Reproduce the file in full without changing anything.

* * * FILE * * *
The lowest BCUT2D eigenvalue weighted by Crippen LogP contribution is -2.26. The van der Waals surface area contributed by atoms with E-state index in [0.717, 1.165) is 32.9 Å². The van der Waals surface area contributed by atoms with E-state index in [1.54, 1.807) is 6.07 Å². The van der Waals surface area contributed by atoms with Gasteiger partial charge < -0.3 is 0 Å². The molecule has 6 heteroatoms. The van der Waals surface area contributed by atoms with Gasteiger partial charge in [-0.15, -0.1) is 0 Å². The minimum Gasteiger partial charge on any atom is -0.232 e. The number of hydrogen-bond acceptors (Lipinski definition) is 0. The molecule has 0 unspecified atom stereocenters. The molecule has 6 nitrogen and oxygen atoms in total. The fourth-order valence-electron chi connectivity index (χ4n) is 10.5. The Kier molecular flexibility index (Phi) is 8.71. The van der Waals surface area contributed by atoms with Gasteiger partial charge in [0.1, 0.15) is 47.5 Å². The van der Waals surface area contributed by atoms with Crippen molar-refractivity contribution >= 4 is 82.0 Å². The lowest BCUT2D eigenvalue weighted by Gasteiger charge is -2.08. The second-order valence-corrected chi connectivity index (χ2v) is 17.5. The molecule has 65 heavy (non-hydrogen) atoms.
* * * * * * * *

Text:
The lowest BCUT2D eigenvalue weighted by Crippen LogP contribution is -2.26. The van der Waals surface area contributed by atoms with E-state index in [0.717, 1.165) is 32.9 Å². The van der Waals surface area contributed by atoms with E-state index in [1.54, 1.807) is 6.07 Å². The van der Waals surface area contributed by atoms with Gasteiger partial charge < -0.3 is 0 Å². The molecule has 6 heteroatoms. The van der Waals surface area contributed by atoms with Gasteiger partial charge in [-0.15, -0.1) is 0 Å². The minimum Gasteiger partial charge on any atom is -0.232 e. The number of hydrogen-bond acceptors (Lipinski definition) is 0. The molecule has 0 unspecified atom stereocenters. The molecule has 6 nitrogen and oxygen atoms in total. The fourth-order valence-electron chi connectivity index (χ4n) is 10.5. The Kier molecular flexibility index (Phi) is 8.71. The van der Waals surface area contributed by atoms with Gasteiger partial charge in [0.1, 0.15) is 47.5 Å². The van der Waals surface area contributed by atoms with Crippen molar-refractivity contribution >= 4 is 82.0 Å². The lowest BCUT2D eigenvalue weighted by Gasteiger charge is -2.08. The second-order valence-corrected chi connectivity index (χ2v) is 17.5. The molecule has 65 heavy (non-hydrogen) atoms.